To Victoria's satisfaction, the quilt was dry by the next morning. She quickly grabbed a needle and some strong thread to fix the worst mistakes, returned the stools she had used to spread the quilt on to the tables in the main room, folded the quilt, and placed it in a safe location among her extra bedding before she had to start breakfast for the hungry stage coach driver who was due to arrive at the tavern at any moment to collect the patrons who had spent the night at the only inn Los Angeles had to offer. With a small smile to herself, she glanced at the emerald ring on her finger before starting to prepare breakfast burritos for her hungry customers, then readied herself to look sad and withdrawn for those very patrons.


Victoria was sweeping the plaza dust off the tavern porch at 10;00 that morning when she finally saw him. Diego was standing still as a statue, his arms crossed, leaning in the shade against The Guardian's office building, watching her. The staring was much more open than it had ever been in the past, and such regard from him would have been slightly intimidating if not for the week and a half worth of letters that he had sent to her that had helped her get used to the idea that she was in love with Diego, that he was Zorro, and that her future was no longer just about her as she contemplated being truly united to the de la Vegas in reality and what such a union might mean to the pueblo as a whole and that family in particular.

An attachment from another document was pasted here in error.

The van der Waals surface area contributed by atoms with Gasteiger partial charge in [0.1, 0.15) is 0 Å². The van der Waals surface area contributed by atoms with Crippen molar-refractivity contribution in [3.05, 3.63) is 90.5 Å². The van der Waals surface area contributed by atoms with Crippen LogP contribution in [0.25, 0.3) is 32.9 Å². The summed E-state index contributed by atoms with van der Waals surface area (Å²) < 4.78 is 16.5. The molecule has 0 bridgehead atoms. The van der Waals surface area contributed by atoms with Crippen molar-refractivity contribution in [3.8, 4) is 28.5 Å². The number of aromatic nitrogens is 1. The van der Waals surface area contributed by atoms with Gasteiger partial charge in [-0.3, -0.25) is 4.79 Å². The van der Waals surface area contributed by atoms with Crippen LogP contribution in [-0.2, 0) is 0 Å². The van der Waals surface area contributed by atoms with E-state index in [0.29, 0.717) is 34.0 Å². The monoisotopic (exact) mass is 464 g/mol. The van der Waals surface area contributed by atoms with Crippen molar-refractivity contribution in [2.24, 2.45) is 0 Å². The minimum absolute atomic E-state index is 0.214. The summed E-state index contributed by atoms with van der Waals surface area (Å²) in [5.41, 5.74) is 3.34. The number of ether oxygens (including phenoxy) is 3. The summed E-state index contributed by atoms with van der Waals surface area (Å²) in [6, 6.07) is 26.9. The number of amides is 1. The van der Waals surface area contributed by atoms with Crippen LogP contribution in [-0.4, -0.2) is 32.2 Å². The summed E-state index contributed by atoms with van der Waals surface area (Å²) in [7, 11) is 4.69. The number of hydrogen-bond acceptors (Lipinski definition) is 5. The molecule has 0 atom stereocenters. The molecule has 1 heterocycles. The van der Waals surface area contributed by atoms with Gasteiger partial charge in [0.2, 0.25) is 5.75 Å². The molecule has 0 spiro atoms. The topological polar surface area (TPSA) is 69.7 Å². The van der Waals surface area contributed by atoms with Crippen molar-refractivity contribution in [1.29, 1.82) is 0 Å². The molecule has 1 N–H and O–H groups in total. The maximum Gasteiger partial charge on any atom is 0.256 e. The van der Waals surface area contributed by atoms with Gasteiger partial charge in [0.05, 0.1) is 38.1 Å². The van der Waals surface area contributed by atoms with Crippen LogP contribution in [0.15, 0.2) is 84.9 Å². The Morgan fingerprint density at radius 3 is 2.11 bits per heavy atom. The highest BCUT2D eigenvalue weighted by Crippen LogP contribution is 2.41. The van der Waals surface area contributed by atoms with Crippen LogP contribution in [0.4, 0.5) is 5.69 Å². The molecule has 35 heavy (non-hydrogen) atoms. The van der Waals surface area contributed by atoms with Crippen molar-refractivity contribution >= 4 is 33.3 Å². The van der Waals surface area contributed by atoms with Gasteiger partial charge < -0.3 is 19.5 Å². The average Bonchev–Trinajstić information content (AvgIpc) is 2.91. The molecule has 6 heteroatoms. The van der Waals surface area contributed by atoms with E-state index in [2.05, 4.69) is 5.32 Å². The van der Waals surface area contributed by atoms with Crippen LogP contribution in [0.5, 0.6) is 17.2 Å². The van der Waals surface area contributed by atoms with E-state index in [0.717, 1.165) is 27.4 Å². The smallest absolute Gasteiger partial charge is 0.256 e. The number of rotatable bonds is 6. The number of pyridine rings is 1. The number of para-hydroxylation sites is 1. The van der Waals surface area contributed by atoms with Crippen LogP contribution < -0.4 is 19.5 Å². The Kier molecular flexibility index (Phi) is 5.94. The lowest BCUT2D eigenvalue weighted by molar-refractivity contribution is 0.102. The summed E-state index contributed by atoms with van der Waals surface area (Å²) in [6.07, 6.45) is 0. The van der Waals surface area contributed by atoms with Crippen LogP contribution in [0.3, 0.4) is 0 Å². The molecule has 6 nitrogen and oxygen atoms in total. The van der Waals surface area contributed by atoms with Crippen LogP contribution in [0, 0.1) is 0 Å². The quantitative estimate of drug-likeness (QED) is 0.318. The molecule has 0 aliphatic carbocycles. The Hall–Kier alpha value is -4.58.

With that thought spreading pleasantly through her mind, his eyes moved lazily to her right hand, where the ring winked green and white in the sun. Slowly, like the dawn light spreading across the ocean, he grinned at her across the dust. He actually grinned! Victoria didn't think she had ever seen Diego grin before. Only as Zorro did he allow the more saucy expression to creep across his features. But now, Zorro was dead, Diego had revealed himself both as the masked bandit and alive instead of gone, had exposed himself to her to answer one of her greatest dreams, and she was supposed to look destroyed instead of like a woman completely in love.